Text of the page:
Bible Study Balaam—Good Guy or Bad Guy?

Balaam—Good Guy or Bad Guy?

By Alastair Hayward, The Munich Bible Study, Co-Leader

From a canter through the Book of Ecclesiastes to Elijah’s great showdown with the prophets of Baal on Mount Carmel, we now look at the enigmatic character of Balaam. Was he a good guy or a bad guy? Why?

Who is Balaam? Balaam is a non-Israelite prophet whom we meet in the book of Numbers, chapters 22-24.  He is a diviner who is importuned by Balak, king of Moab, to place a curse on the people of Israel, who are camped threateningly on the plains of Moab.

Balak summons Balaam and promises to honor him richly. But Balaam responds, “Even if Balak gave me all the silver and gold in his palace, I could not do anything great or small to go beyond the command of the Lord my God” (Numbers 22:18).

And then again, when Balaam meets Balak, he first says to him, “But I can’t say whatever I please. I must speak only what God puts in my mouth” (Numbers 22:38).

He is a good guy, isn’t he? As he talks about the Lord my God and will only speak what God puts in his mouth—which is precisely what all other preachers and I try to do. But if he is a good guy, why do several New Testament references criticize Balaam?

In Revelation 2:14, we read, Nevertheless, I have a few things against you: There are some among you who hold to the teaching of Balaam, who taught Balak to entice the Israelites to sin so that they ate food sacrificed to idols and committed sexual immorality. (Read the entire passage Revelation 2:12-17).

And he is also mentioned in 2 Peter 2:15, They have left the straight way and wandered off to follow the way of Balaam son of Bezer, who loved the wages of wickedness. (Read the entire passage 2 Peter 13-16).

If Balaam consistently said that he would only say what God told him, where did he do wrong? Let’s take a deeper look at the above passages from the Book of Numbers and learn together.

To set the scene, shortly after the Exodus out of Egypt, the people of Israel arrived on the border of the Promised Land in the desert of Paran. Moses sent 12 people (1 from each of the 12 tribes) to spy on the land. They came back with good reports but also said that giants populated it and that “we can’t attack those people, they are stronger than we are” (Numbers 13:31). And that,” We seemed like grasshoppers in our own eyes, and we looked the same to them” (Numbers 13:33).

Hearing this, the people rebelled and refused to enter the Promised Land. As a result, God said that none of those adults who came out of Egypt would enter the Promised Land. Only Joshua and Caleb would enter as they were not fazed and trusted in the Lord. Now it is forty years later, and after wandering in the wilderness, the people of Israel are back just outside the Promised Land and encamped opposite Jericho.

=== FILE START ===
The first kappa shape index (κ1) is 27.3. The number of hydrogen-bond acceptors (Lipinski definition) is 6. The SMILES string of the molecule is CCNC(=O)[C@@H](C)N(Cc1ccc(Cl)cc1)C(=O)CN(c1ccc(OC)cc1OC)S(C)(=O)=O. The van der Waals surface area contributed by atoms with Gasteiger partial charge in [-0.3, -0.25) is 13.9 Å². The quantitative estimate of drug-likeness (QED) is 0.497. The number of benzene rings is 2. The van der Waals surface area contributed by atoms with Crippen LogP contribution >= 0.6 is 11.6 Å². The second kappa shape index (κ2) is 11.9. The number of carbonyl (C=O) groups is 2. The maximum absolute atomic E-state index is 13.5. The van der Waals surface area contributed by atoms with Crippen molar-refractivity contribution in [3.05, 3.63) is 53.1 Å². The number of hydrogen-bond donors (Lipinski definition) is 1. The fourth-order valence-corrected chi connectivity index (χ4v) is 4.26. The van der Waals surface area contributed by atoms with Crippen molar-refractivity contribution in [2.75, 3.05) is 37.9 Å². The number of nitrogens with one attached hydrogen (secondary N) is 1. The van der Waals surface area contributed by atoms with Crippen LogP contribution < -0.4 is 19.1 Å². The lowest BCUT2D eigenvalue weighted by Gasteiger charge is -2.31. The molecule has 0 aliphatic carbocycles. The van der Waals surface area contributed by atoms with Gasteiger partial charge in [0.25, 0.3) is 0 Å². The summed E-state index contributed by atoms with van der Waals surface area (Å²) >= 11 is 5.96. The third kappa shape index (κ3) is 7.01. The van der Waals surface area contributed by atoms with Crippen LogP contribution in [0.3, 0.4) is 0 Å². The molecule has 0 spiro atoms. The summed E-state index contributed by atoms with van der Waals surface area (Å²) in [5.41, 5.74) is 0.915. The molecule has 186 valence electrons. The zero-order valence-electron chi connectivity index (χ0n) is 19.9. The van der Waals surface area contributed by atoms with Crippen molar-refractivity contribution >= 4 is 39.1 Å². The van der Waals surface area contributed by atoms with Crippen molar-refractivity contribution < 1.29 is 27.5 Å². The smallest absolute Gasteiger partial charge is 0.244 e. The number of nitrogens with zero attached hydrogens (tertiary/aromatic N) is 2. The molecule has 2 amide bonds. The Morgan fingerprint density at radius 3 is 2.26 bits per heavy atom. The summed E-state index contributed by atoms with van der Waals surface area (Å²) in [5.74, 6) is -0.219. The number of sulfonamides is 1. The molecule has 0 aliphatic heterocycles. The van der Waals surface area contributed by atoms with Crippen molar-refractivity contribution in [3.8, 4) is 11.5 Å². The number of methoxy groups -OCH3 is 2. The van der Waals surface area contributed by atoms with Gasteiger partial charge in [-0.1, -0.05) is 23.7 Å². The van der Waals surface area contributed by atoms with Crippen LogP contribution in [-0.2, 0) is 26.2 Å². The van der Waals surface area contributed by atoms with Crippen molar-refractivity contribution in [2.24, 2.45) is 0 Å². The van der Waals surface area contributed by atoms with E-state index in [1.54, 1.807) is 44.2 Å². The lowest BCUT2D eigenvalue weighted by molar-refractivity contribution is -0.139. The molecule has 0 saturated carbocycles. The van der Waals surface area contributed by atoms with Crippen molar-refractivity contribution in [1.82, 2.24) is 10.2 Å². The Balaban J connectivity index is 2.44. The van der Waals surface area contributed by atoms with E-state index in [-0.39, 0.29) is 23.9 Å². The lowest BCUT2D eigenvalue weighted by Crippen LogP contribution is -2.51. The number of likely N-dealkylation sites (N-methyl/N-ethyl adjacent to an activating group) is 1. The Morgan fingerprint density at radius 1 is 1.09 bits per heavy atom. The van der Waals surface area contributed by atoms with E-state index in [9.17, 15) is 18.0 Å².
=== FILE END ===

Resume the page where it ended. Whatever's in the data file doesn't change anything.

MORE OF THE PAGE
Only a handful of the adults who came out of Egypt remained. The rest died during their time in the wilderness. Having just defeated Shinon, king of the Amorites, and Og, king of Bashan, Balak, king of Moab, is terrified as about 600,000 Israelite fighting men are camped on the outskirts of his territory. They have also defeated his former overlords. So, we are at the bottom right-hand corner of the Land of Israel if you look at a map.

King Balak (he helpfully has a “K” on the end of his name for King—in case you, like me, get confused between him and Balaam) sends for Balaam, who is both a diviner and a prophet, to get him to curse the Israelites. Balaam is in Pethor, near the river Euphrates, about 400 miles away. It would have taken about three weeks to get there by camel train. So Balak has sent for the best in the witch doctor business to curse the Israelites because he says, “For I know that whoever you bless is blessed, and whoever you curse is cursed” (Numbers 22:6).

What kind of man is Balak? His name means “Devastator,” so he was probably a charming fellow! He is ruthless and uses his chequebook to get what he wants. He believes every man has his price, so he is used to using his wealth to get whatever he is after. He is an unscrupulous man of the world.

Balaam (and his name means Devourer) is a bit of a mystery. He seems to meet with God and claims he obeys God, but at the same time, he is a pagan magician available for hire. Elsewhere in the Bible, we are told that God’s people should not get involved in the occult on consult mediums.

In Deuteronomy 18:10-12, God is explicitly clear about forbidding occult practices. “Let no one be found among you who sacrifices their son or daughter in the fire (because that is what the worship of Moloch one of the Canaanite gods involved), who practices divination or sorcery, interprets omens, engages in witchcraft, or casts spells, or who is a medium or spiritist or who consults the dead. Anyone who does these things is detestable to the Lord; because of these same detestable practices the Lord your God will drive out those nations before you.”